A Scalloway woman who was seriously injured in a bad road accident near Lerwick is suing Northern Constabulary for £200,000 for injury and damage.
Rachel Rosie, a married woman with three young sons, suffered head injuries, a broken collar bone and cuts after her Peugeot car collided with a lorry that was travelling in front of her on 15th August 2006.
The six wheeler was in the process of turning into Brydon Peterson’s compound off the three-lane stretch of the North Road when the accident happened.
Mrs Rosie claims the lorry was prevented from exiting the fast main road because a police patrol car was sitting in the cattle grid – hidden from view by two walls – which leads into the Peterson plant. The area was used regularly by Northern Constabulary to catch speeding drivers.
In a ruling by Sheriff Graeme Napier on where the civil case should be heard, released to The Shetland Times, it is stated that Mrs Rosie’s car collided with the lorry as its tail-end was left exposed on the road.
Mrs Rosie tried to make an emergency stop and swerved to the left when a van she was overtaking – which had been travelling between her and the lorry – pulled to the right to avoid hitting the trailer.
An oncoming car from the opposite direction prevented her from pulling out wide to avoid the hazard altogether. However she was unable to avoid crashing into the lorry, which was still blocking the nearside lane.
“The pursuer avers that the accident was caused by the fault of the police vehicle in such a way that the motor lorry’s route was blocked and that it would have been avoided if sufficient space had been left for vehicles exiting the main road,” Sheriff Napier wrote.
As well as her physical injuries, Mrs Rosie suffered psychological problems, including “an alleged change in personality, an inability to concentrate, a lack of initiative and inappropriate emotional responses”.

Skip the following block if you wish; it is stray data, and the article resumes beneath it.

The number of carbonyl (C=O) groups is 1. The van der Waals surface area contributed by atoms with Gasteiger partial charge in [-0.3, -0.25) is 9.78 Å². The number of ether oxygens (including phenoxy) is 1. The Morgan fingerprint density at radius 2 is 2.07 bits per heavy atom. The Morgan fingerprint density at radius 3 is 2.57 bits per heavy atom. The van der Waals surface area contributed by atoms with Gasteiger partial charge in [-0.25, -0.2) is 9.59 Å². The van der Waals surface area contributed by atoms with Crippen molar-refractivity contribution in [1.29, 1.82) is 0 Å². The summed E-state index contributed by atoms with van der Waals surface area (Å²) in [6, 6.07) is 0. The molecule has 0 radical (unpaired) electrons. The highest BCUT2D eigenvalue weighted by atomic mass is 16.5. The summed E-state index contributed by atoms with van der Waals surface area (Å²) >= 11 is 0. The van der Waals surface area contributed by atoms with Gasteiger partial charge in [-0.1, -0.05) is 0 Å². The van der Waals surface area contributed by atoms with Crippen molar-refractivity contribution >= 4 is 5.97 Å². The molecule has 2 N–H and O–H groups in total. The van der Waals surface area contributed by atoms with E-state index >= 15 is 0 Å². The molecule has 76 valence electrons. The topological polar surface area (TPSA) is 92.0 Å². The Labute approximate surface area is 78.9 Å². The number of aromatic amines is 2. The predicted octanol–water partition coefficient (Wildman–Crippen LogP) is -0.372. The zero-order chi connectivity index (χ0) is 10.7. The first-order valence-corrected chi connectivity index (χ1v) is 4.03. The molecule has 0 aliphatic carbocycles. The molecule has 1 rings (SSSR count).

She was rendered unconscious, “having suffered head injuries, including intra-cerebral bleeding to the frontal lobe, intra-ventricular haemorrhage, right third and fourth nerve palsy and a fractured clavicle”.
She continues to suffer pain and inconvenience and a lack of dexterity in her right hand, the findings stated.
Her case against Northern Constabulary has yet to reach a conclusion.
In the main, the papers released relate to an attempt by the police to have the case dealt with by the Court of Session in Edinburgh rather than in Lerwick.
Lawyers acting for Northern Constabulary argued complex issues of attributability and liability would be better discussed in Edinburgh.
They also cited significant additional expense if expert witnesses were required to travel to Lerwick from south.
However Sheriff Napier ruled the case should be dealt with at the local court.
“I do not consider that any of the factors identified by the defender in this case indicate any practical or procedural difficulties which would make proceedings in the Court of Session more appropriate,” he said.
“Nor … do I consider that the circumstances of the accident itself … make this case lie outwith the margins …of cases which should be litigated in the Sheriff Court.
“There may well be some convenience to some witnesses (although Edinburgh may in fact be no more convenient to those witnesses than Shetland) or to counsel in proceeding in Edinburgh. But convenience alone cannot justify a remit.
“In any event, in my view, any such convenience is outweighed by the inconvenience and expense which would be occasioned to the pursuer being forced to litigate in a forum not of her choice, many miles from her home.”
The case will be heard in October.
Mrs Rosie was not available for comment when contacted by The Shetland Times.